The Ottumwa Courier

Local News

May 25, 2011

State: OTA exaggerated rider numbers

Former union official says drivers complained about timesheet changes

OTTUMWA — The state auditor’s office has determined the city’s transit system overstated ridership “by an estimated 50 percent,” and that the inflated numbers were increased by office staff on the instructions of Director Pam Ward (Click here).

The audit also mentions complaints that OTA changed drivers’ timesheets to reduce overtime (Click here). Ward said had OTA done so, the union would have filed a grievance. A former union steward says he did, and that Ward is lying about never getting complaints about the practice.

The state audit, released Wednesday morning, only covers fiscal 2010. The auditors concluded documents showing rider numbers in fiscal 2009 and earlier were destroyed by the Ottumwa Transit Authority (Click here).

The report says this was done on Ward’s orders, and that daily numbers were boosted by round numbers like 50 or 100 riders.

Susan Battani, a director within the office’s financial audit division, said the consistent increases by round numbers “is not statistical.” (Click here to view the full audit)

“In an example we had it was 100 [riders] every day for a month. In a couple [days] there were 50,” said Battani.

Ward said Wednesday the increases were because OTA was using a statistical analysis to get an accurate picture of true ridership numbers (Click here).

“Iowa transit authorities may use either actual passenger counts or a statistical analysis, but not a combination of both methods. We were unaware of that and we have implemented changes to our reporting procedures at this time. We will also be making adjustments as requested by the Iowa DOT,” said Ward.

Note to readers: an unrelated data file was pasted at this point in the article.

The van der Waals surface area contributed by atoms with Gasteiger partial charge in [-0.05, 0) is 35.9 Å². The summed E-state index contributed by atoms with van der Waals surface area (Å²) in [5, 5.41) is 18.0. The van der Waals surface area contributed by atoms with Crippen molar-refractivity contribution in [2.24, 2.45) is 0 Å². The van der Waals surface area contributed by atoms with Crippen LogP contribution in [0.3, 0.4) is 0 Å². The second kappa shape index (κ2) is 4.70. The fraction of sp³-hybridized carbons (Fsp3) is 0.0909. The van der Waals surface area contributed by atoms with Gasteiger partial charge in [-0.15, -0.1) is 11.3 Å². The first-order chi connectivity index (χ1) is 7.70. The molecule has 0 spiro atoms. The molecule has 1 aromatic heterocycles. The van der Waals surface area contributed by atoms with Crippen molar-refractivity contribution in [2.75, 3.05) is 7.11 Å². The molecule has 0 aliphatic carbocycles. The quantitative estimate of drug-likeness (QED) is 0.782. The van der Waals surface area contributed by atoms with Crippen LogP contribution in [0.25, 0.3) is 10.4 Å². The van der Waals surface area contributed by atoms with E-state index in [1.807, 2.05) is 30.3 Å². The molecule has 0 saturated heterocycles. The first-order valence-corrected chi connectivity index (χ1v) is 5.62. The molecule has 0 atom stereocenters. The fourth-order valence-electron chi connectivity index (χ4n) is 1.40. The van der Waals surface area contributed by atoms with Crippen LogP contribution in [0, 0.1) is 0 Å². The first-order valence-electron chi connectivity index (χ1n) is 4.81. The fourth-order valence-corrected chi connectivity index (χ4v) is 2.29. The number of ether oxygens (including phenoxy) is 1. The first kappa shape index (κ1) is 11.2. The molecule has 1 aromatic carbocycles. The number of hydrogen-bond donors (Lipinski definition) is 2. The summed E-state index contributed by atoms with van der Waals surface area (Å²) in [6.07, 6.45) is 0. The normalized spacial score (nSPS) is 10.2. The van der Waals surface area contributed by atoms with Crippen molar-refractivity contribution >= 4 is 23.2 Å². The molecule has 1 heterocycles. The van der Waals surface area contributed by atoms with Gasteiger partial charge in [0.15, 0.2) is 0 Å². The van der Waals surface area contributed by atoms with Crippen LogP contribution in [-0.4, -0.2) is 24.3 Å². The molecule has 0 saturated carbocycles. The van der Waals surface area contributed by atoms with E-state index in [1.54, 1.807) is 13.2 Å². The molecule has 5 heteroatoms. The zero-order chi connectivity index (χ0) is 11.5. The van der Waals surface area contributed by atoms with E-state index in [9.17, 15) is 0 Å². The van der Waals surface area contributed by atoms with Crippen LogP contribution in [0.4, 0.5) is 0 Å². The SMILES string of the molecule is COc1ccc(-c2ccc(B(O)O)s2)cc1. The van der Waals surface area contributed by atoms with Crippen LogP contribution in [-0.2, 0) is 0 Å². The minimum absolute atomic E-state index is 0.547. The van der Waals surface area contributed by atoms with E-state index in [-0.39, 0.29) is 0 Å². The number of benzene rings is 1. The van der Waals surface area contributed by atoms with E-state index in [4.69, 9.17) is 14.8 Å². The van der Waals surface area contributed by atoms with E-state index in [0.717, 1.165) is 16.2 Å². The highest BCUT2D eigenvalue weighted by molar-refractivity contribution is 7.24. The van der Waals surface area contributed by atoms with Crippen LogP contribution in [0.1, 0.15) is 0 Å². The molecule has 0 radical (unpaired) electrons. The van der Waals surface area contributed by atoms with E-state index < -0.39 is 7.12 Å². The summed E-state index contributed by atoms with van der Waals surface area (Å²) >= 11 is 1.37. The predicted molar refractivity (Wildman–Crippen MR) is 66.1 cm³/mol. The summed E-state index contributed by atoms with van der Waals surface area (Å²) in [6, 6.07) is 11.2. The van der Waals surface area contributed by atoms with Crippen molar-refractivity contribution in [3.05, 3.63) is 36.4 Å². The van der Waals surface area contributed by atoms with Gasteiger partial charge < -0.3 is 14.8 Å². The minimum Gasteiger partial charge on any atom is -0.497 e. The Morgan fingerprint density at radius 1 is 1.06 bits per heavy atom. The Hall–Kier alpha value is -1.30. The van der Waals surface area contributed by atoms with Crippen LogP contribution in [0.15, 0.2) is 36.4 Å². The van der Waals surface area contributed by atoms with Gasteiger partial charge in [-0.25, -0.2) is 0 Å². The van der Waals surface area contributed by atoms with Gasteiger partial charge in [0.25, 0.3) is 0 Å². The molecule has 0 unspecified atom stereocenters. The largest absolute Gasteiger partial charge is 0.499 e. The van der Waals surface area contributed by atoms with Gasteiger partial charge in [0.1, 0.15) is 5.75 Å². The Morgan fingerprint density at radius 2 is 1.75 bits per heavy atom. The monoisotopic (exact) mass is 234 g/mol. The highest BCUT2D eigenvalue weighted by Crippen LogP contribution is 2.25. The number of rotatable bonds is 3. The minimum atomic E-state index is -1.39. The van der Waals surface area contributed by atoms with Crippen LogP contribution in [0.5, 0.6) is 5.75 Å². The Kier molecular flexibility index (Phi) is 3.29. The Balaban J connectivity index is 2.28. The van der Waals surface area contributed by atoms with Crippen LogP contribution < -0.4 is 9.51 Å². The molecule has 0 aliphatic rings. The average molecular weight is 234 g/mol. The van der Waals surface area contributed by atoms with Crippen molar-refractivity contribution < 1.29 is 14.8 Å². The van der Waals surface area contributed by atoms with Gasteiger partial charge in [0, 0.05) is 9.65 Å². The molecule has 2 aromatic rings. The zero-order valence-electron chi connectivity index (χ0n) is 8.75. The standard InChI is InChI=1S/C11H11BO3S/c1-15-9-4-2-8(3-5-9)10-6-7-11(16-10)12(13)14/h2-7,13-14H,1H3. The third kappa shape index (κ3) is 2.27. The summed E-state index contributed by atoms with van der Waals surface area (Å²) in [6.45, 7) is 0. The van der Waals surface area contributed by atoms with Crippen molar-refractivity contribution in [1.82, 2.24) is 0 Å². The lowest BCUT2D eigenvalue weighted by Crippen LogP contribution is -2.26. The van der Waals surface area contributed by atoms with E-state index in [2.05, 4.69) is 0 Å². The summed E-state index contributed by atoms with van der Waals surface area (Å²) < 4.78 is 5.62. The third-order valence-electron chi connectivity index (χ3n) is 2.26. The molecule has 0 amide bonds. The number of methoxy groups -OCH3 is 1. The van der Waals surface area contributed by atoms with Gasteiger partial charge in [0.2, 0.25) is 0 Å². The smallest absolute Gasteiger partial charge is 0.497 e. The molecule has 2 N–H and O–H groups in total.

She continued, saying the analysis was begun in response to a drop in rider numbers as reported by drivers.

“A ride is to be recorded as any time an individual steps onto a bus. And I believe that was what we were doing, prior to a significant drop in the data being turned in by the drivers. So we felt we did our duty reporting this to the board and to the state and when we received, as I said, no comment ... we moved forward,” Ward said.

Auditors reject OTA’s explanation, saying it makes little sense.

“Regardless of whether OTA was performing a statistical analysis, they had actual counts,” Battani said. “Actual is actual. Why would you inflate an actual number?”

Ward expressed concern about the allegation she directed employees to inflate numbers. She would not speculate on why employees said that to auditors, but suggested it could have been a misinterpretation on the part of state interviewers talking to employees.

“I guess it does worry me. I don’t know that that was factual. Just because a statement was made does not mean that it was interpreted correctly by the person hearing the statement or that the statement was made,” Ward said.

Battani said her office stands by its conclusion.

The ridership numbers are critical to the Ottumwa Transit Authority because they help determine how much money OTA receives from state and federal sources.

The report also alleges employees who worked overtime had their time sheets adjusted downward (Click here).

“If arbitrary changes had been made to reduce hourly pay for these individuals, a grievance would surely have been filed immediately. No grievances were filed and there were no complaints filed,” Ward said (Click here).

She later directly denied any such action to reduce overtime.

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